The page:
3.4.1. Case 4a

Modifications have been made on a Prusa 3D printer, in order to be able to print and co-deposit polymer and CF simultaneously. Materials used in printing were PLA and CFs coated with Nylon (polyamide) for sizing purposes, providing in this way better adhesion with the polymer material.
Measurements of airborne particle emissions during the modified continuous CFRP 3D printing process with no engineering controls can be seen below. Emission of significant concentrations of UFPs was confirmed from CPC results (Figure 7), being also higher compared to conventional 3D printing processes measured in previous cases. No significant emissions for microparticles were detected (Figure 7). As it can be seen from Figure 7, emissions during CF and PLA printing are higher, (peaks at 450,000 #/cm3) compared to instances where only PLA is used (peaks at around 250,000–300,000 #/cm3). Moreover, size distribution analysis results from SMPS (Figure S9) indicate that there is a significant difference in particle size distribution before printing and during the print activity. As it can be seen from Figure 8, comparing particles size distribution during printing with that of the background, it can be confirmed that UFPs of very small sizes are emitted during printing (approximately 10–15 nm in diameter). Moreover, the concentration of the emitted particles is very high (around 200,000–250,000 #/cm3). Subsequently, modified continuous CFRP 3D printing processes display high UFPs emissions, presenting a significant occupational exposure hazard, related to the prototype status of the equipment, while only early stage of optimization has been implemented in the presently used device.

3.4.2. Case 4b

Given these very high emission values, the experiment was repeated after applying a set of engineering controls (general ventilation–10 ACH, or local ventilation–arm hood combined with general ventilation) for the purposes of emission removal and exposure mitigation.
Through using this setup, significant mitigation of exposure was achieved, concentrations during CF and PLA printing are significantly lower (peaks around 100,000 #/cm3 with general ventilation & 80,000 #/cm3 with general ventilation and arm hood in presence) compared to previous printing emissions with no engineering controls present (peaks at 450,000 #/cm3). The workroom’s general ventilation was approximately 10 ACH. This high amount of air changes may affect the emissions’ removal capability of the arm hood, and, thus, the difference in emission removal is only minor when introducing the arm hood. Quite importantly, this level of controls leads to reduction of the 15 min UFP concentration, below the 80,000 #/cm3 threshold. Thus, overall process safety is greatly benefited. On the other hand, emission peaks are still observed (Figure 9), therefore, the use of PPE is vital in this process setup as well. Moreover, size distribution analysis results from SMPS (Figure S10) indicate that there is a significant difference in particle size distribution before printing and during the print activity. The size distribution of the emitted particles (Figure 10) remained close to what was seen in the first experiment (Figure 8), showing that there is no size dependence in particle removal potential with or without the presence of engineering controls (local and general ventilation).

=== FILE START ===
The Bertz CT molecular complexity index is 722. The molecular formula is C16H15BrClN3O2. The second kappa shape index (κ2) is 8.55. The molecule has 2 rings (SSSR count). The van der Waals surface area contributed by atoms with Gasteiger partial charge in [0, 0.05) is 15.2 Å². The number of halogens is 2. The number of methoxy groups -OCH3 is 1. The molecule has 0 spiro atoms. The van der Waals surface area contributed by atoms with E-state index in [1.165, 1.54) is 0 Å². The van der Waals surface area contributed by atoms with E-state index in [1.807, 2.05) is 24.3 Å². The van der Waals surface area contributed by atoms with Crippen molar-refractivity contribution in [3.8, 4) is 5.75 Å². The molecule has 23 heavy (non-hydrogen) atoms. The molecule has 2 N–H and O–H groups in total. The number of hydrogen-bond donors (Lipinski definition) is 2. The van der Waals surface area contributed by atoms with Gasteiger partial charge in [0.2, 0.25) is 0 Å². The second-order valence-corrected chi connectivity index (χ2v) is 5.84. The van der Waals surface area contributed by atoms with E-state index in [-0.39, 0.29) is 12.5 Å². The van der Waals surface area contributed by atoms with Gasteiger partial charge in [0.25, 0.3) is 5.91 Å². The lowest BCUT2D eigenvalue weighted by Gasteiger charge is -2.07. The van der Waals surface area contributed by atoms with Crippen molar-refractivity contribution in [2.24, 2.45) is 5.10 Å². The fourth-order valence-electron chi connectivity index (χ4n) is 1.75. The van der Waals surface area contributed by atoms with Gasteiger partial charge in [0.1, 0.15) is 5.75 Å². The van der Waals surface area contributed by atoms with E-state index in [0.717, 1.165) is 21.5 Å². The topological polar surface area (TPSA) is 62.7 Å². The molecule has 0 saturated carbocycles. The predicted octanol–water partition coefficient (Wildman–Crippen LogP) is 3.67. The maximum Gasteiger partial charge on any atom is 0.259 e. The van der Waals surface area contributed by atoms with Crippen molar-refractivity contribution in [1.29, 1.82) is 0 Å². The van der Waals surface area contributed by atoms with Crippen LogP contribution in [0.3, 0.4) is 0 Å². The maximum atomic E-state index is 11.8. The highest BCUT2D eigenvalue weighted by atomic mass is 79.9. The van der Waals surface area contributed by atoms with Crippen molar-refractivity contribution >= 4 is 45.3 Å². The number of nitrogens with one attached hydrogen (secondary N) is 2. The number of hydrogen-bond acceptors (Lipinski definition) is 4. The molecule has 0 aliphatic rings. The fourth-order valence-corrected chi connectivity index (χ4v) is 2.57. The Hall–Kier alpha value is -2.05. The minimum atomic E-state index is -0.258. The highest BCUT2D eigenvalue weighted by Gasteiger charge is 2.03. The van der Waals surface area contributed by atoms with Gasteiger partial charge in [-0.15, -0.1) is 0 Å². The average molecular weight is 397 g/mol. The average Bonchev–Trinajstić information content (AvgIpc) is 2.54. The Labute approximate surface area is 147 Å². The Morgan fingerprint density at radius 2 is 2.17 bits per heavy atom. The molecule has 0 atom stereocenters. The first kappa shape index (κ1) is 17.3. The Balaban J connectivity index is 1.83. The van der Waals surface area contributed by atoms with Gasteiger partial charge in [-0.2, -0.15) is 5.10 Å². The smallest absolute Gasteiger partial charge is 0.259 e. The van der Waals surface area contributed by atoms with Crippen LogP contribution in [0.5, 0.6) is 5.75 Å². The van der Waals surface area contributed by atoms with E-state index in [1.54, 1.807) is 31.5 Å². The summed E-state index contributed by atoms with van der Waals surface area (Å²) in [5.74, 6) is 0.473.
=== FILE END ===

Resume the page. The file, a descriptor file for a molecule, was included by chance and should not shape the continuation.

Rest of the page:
4. Discussion

4.1. UFP Emissions

Analysis and interpretation of the findings, in cross-evaluation with process requirements as described by the process operators, led to several practical conclusions on the emission profile of the processes, as well as safety recommendations. Three-dimensional printing has been researched for UFP emissions during the various process phases and the use of enclosure and well-ventilated areas has been recommended as control measure [34]. Based on our study, filament loading and print start were the main causes of increased particle concentrations (Figure 2, Figure 3, Figure 4, Figure 5, Figure 7 and Figure 9) comprising of various particle sizes (Figures S9 and S10). It should be noted that for both of these events, the enclosure is open and an operator has to be present. While loading and unloading a filament, operators remove the enclosure cap in order to get access to the extruder. When a new print starts, a small amount of filament is purged, and the operator opens the enclosure door to remove it. Hence, the operator is potentially exposed to emitted particles at the initialisation phase of the 3D printing process.